Thursday, December 13, 2012

Crêpes


Crêpes

*******
Makes 12-14 crêpes
Who can forget Uncle Kerry’s mile-high pile of crêpes for an unforgettable Spring City picnic years ago?Crêpes originate from Brittany, France, a coastal region west of Normandy.  In Brittany, their savory buckwheat crêpes are traditionally served with cider.The word, crêpe, has French origins, deriving from the Latin crispa, meaning curled.  The circumflex symbol above the ê in French usually indicates that there used to be an ‘s’ after that letter—i.e. crispa=crespe=crêpe).
How do you proununce it?
English: ˈkreɪp/ French: [kʁɛp] Breton: krampouezhenn.

Long live La Chandeleur! (February 2nd *)

1 ½ C flour
1 tsp salt
4 eggs
1 1/3 C milk
2/3 C water
1 tsp vanilla
2 tsp sugar
2 TBL melted butter
kirsch (optional)

Fillings:  beurre sucre (salted butter & sugar), Nutella, chestnut puree (crème de marron), sugar with orange juice or lemon juice, ice cream & chocolate, or jam

1.     To a blender add milk, eggs, butter.  Add flour, and salt.  Blend.  Let sit for 1 hour before making crêpes.

2.     Melt 2 TBL butter in little dish.  Use wadded up paper towel to butter crêpe pan before each crêpe is made, or after every 2 or 3 crêpes.

3.     Heat crêpe pan on med high heat.  Pan is too hot if holes form in crêpes.

  1. Take pan off heat, angle it and pour a ladle-full of batter at about 1 o’clock on the pan and swirl it around.  Or, ladle it on crêpe pan and use the wooden spreader to spread it into a circle.
  2. Using flat spatula, turn crêpe and brown on other side. Serve the crêpes from the skillet as you make them, or pile them on a heatproof plate set over a saucepan of simmering water, covering the crêpes with foil until ready to serve. The batter and crêpes will keep for 2 to 3 days in the fridge, tightly covered.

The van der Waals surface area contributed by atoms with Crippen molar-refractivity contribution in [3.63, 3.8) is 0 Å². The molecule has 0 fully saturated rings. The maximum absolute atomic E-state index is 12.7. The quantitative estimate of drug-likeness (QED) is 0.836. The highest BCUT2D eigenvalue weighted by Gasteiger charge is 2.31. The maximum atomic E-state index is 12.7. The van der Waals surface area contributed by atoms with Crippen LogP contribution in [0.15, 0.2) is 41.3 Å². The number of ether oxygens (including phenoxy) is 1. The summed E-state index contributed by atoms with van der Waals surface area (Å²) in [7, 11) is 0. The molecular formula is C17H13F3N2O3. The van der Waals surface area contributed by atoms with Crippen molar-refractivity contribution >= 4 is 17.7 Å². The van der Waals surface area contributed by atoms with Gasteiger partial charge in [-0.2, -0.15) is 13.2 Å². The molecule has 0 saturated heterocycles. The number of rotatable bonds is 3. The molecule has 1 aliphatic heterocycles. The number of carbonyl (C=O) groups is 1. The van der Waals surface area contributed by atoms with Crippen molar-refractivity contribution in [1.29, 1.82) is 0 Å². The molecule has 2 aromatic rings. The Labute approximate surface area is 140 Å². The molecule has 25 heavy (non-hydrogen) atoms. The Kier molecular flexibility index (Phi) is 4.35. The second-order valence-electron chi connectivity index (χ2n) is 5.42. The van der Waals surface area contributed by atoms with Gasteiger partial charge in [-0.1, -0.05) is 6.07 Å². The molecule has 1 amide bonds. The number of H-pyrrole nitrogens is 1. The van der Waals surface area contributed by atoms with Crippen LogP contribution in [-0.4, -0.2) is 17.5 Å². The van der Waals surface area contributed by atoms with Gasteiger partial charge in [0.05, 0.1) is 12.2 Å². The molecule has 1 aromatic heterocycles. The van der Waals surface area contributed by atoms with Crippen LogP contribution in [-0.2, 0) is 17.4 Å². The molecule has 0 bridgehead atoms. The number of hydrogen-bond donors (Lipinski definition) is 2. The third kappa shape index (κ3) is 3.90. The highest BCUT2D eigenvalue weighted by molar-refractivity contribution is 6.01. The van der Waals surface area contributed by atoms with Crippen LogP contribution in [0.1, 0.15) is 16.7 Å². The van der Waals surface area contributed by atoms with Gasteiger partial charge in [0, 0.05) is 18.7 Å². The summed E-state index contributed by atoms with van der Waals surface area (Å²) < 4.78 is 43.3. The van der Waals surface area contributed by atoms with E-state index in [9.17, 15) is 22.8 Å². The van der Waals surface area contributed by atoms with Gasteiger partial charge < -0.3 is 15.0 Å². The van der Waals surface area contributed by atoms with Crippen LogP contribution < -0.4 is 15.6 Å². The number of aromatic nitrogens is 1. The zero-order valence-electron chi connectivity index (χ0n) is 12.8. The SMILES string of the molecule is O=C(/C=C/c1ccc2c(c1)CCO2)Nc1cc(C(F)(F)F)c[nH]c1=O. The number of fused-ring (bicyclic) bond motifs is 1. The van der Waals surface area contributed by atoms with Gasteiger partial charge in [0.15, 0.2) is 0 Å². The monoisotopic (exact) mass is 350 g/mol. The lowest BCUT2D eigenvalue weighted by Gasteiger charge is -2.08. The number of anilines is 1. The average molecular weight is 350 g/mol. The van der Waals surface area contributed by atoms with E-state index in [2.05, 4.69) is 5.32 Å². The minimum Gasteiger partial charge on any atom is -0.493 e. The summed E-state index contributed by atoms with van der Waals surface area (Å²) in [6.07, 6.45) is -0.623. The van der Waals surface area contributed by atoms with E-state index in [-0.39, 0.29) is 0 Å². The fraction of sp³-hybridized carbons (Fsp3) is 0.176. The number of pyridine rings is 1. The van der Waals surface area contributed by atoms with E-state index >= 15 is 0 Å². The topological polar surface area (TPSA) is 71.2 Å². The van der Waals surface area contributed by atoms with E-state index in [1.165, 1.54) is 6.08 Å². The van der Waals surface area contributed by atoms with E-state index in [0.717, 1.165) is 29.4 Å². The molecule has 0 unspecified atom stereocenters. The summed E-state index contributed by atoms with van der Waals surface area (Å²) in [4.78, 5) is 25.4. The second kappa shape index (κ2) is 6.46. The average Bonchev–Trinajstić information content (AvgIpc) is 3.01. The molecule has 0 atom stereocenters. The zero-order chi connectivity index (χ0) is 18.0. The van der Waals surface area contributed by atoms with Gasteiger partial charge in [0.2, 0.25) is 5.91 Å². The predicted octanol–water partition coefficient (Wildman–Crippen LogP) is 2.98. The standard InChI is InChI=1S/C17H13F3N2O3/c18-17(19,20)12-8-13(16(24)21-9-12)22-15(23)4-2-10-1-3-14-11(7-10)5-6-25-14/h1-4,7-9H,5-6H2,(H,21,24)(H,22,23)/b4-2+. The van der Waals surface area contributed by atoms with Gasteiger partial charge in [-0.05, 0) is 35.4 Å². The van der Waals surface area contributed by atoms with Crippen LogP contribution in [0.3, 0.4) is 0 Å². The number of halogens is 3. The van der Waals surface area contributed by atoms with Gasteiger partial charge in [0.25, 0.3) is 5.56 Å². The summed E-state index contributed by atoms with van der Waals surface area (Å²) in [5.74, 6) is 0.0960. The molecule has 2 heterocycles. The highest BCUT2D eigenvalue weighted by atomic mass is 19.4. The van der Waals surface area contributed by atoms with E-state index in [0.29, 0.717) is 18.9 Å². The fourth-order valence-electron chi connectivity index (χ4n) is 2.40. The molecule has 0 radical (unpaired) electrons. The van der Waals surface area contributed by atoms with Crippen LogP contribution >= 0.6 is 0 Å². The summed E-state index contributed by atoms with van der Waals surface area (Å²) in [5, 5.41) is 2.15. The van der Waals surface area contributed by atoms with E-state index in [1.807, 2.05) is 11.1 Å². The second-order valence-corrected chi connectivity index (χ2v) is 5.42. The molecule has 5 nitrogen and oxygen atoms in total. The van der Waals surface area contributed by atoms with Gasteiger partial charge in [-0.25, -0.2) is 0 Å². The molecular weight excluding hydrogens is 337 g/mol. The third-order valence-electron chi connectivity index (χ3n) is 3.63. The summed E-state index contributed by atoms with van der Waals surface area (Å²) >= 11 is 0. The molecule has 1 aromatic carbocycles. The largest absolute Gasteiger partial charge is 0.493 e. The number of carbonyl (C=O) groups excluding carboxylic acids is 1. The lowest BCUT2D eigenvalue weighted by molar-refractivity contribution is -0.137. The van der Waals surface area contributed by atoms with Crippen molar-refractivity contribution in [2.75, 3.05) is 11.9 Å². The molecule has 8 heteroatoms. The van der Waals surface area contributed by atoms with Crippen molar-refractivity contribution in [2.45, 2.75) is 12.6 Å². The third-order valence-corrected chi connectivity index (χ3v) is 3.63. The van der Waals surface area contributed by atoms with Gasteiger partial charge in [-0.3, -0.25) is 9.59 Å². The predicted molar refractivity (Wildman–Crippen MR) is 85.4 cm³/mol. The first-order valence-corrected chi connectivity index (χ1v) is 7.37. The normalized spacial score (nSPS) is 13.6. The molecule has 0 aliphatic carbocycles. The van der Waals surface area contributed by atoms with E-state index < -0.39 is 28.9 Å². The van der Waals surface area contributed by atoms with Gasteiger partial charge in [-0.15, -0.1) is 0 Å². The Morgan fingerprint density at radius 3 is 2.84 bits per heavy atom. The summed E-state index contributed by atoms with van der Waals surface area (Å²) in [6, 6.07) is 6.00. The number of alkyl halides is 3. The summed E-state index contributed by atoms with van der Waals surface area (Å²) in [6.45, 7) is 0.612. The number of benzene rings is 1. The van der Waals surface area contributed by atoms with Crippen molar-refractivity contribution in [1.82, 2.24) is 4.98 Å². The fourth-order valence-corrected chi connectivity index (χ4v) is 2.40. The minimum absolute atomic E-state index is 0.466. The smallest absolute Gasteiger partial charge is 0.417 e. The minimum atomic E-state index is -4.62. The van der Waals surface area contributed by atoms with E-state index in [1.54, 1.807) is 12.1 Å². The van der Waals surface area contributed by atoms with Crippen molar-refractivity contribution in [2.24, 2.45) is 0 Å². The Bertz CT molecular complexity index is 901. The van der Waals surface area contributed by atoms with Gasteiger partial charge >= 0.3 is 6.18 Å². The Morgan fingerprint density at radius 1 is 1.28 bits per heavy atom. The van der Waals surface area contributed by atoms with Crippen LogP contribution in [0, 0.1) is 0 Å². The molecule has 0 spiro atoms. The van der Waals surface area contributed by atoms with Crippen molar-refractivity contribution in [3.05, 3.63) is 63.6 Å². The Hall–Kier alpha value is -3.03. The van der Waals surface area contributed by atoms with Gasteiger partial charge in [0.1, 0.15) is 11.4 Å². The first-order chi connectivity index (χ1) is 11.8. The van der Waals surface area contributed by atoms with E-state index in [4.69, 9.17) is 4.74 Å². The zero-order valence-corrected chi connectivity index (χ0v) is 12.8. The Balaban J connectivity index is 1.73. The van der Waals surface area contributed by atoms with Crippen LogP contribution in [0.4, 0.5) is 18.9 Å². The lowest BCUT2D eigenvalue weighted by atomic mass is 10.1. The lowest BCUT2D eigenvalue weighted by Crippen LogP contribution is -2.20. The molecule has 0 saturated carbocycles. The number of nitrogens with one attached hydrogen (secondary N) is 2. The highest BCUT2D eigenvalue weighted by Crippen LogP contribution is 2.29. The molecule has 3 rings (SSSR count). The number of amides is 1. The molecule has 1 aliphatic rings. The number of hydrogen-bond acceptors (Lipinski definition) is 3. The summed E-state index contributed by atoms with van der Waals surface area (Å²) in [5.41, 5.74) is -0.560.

3. This recipe can be used for savory crêpes also—just hold the sugar and vanilla.


*  La Chandeleur:  In France & Belgium crêpes are often served each year on February 2nd, an ancient religious holiday. The holiday is called La Chandeleur (or Candlemas), along with many lit candles.  La Chandeleur (also called “the Feast of the Presentation of Jesus at the Temple” among other names) once marked the end of the Christmas season, 40 days after Christmas.  It is one of the twelve Great Feasts of the Eastern Orthodox Church.  Each Christian church seems to have it’s own take on the celebration.
   
This day was also called Virgin Mary's Blessing Day but became known as "avec Crêpe Day", referring to the tradition of offering crêpes. The belief was that if you could catch the crêpe with a
frying pan after tossing it in the air with your left hand and holding a gold coin in your right hand, you would become rich that year.  There is still a lot of crêpe flipping going on these days! 
   
In the United Kingdom, crêpes are traditionally eaten on
Shrove Tuesday, also known as "Pancake Day". They are generally associated with the day preceding Lent because they were a way to use up rich foodstuffs such as eggs, milk, and sugar, before the fasting season of the 40 days of Lent. They are generally served with sugar and/or lemon juice.

    Galettes (buckwheat crêpes made for savory fillings) are the traditional crêpe in Bretagne, France.  A little restaurant in Mont St. Michel, France gave us a hankering to eat more of them, with a sunny egg in the middleJ.

 

The names for thin crêpes in other parts of Europe are:

Greek: κρέπα krepa
Norwegian: pannekake
Polish: naleśniki
Romanian: clătită
Albanian: krep, palaçinka
Lithuanian: Lietiniai blynai
Latvian: pankūka
Russian: блины bliny
Swedish: pannkaka
Ukrainian: налисники nalisniki'
Finnish: ohukainen, also lätty, lettu or räiskäle
Faroese: pannukaka
Hungarian: palacsinta
Icelandic: pönnukaka
Dutch: flensjes
Slovak: palacinka
Czech: palačinka

Serbian: палачинка/palačinka

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